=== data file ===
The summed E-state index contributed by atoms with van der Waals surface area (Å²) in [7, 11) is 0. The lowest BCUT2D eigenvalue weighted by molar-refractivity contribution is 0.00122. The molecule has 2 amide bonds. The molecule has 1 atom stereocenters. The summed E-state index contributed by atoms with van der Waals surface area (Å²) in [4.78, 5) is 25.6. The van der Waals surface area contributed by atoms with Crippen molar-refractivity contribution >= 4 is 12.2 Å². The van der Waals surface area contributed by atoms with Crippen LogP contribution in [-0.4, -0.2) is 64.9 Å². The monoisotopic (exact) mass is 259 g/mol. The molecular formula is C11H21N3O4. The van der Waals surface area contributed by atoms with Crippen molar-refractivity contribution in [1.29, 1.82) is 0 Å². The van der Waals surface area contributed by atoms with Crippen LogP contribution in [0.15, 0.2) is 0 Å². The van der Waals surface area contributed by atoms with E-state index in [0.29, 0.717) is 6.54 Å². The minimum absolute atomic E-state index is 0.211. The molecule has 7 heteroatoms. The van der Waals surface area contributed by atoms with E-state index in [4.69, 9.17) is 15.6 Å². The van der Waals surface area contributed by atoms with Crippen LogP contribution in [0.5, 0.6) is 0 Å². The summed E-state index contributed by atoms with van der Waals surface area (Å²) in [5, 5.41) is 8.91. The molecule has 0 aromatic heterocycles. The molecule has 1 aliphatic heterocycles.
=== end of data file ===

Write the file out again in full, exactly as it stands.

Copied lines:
The summed E-state index contributed by atoms with van der Waals surface area (Å²) in [7, 11) is 0. The lowest BCUT2D eigenvalue weighted by molar-refractivity contribution is 0.00122. The molecule has 2 amide bonds. The molecule has 1 atom stereocenters. The summed E-state index contributed by atoms with van der Waals surface area (Å²) in [4.78, 5) is 25.6. The van der Waals surface area contributed by atoms with Crippen molar-refractivity contribution >= 4 is 12.2 Å². The van der Waals surface area contributed by atoms with Crippen LogP contribution in [-0.4, -0.2) is 64.9 Å². The monoisotopic (exact) mass is 259 g/mol. The molecular formula is C11H21N3O4. The van der Waals surface area contributed by atoms with Crippen molar-refractivity contribution in [1.29, 1.82) is 0 Å². The van der Waals surface area contributed by atoms with Crippen LogP contribution in [0.15, 0.2) is 0 Å². The van der Waals surface area contributed by atoms with E-state index in [0.29, 0.717) is 6.54 Å². The minimum absolute atomic E-state index is 0.211. The molecule has 7 heteroatoms. The van der Waals surface area contributed by atoms with E-state index in [4.69, 9.17) is 15.6 Å². The van der Waals surface area contributed by atoms with Crippen LogP contribution in [0.5, 0.6) is 0 Å². The summed E-state index contributed by atoms with van der Waals surface area (Å²) in [5, 5.41) is 8.91. The molecule has 0 aromatic heterocycles. The molecule has 1 aliphatic heterocycles.